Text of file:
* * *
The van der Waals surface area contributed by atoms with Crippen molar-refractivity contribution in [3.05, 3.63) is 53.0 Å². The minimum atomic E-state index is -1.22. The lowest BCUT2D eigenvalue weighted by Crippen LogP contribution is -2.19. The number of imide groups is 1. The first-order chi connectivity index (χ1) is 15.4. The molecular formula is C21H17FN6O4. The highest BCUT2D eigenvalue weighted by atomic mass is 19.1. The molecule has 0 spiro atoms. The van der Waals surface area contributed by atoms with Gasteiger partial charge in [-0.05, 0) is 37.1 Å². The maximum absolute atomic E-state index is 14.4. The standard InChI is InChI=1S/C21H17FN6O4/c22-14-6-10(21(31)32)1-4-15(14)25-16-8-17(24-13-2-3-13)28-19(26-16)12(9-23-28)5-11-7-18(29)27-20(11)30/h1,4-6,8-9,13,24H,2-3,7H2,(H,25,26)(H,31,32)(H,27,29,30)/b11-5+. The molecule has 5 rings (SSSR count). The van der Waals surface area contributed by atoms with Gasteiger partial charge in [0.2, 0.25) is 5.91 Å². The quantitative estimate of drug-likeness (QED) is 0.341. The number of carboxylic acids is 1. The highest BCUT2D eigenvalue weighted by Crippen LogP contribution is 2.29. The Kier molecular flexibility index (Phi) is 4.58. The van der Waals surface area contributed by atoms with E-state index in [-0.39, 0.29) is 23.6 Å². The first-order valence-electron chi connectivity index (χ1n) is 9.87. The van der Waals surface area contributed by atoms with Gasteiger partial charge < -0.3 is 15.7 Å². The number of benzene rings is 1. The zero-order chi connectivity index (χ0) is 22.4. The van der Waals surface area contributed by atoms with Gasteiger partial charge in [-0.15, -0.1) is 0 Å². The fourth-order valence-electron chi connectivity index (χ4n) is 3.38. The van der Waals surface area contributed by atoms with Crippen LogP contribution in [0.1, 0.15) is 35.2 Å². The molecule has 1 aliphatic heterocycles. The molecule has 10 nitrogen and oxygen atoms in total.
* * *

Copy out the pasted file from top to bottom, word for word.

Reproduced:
The van der Waals surface area contributed by atoms with Crippen molar-refractivity contribution in [3.05, 3.63) is 53.0 Å². The minimum atomic E-state index is -1.22. The lowest BCUT2D eigenvalue weighted by Crippen LogP contribution is -2.19. The number of imide groups is 1. The first-order chi connectivity index (χ1) is 15.4. The molecular formula is C21H17FN6O4. The highest BCUT2D eigenvalue weighted by atomic mass is 19.1. The molecule has 0 spiro atoms. The van der Waals surface area contributed by atoms with Gasteiger partial charge in [-0.05, 0) is 37.1 Å². The maximum absolute atomic E-state index is 14.4. The standard InChI is InChI=1S/C21H17FN6O4/c22-14-6-10(21(31)32)1-4-15(14)25-16-8-17(24-13-2-3-13)28-19(26-16)12(9-23-28)5-11-7-18(29)27-20(11)30/h1,4-6,8-9,13,24H,2-3,7H2,(H,25,26)(H,31,32)(H,27,29,30)/b11-5+. The molecule has 5 rings (SSSR count). The van der Waals surface area contributed by atoms with Gasteiger partial charge in [0.2, 0.25) is 5.91 Å². The quantitative estimate of drug-likeness (QED) is 0.341. The number of carboxylic acids is 1. The highest BCUT2D eigenvalue weighted by Crippen LogP contribution is 2.29. The Kier molecular flexibility index (Phi) is 4.58. The van der Waals surface area contributed by atoms with E-state index in [-0.39, 0.29) is 23.6 Å². The first-order valence-electron chi connectivity index (χ1n) is 9.87. The van der Waals surface area contributed by atoms with Gasteiger partial charge < -0.3 is 15.7 Å². The number of benzene rings is 1. The zero-order chi connectivity index (χ0) is 22.4. The van der Waals surface area contributed by atoms with Gasteiger partial charge in [-0.15, -0.1) is 0 Å². The fourth-order valence-electron chi connectivity index (χ4n) is 3.38. The van der Waals surface area contributed by atoms with Crippen LogP contribution in [0.1, 0.15) is 35.2 Å². The molecule has 1 aliphatic heterocycles. The molecule has 10 nitrogen and oxygen atoms in total.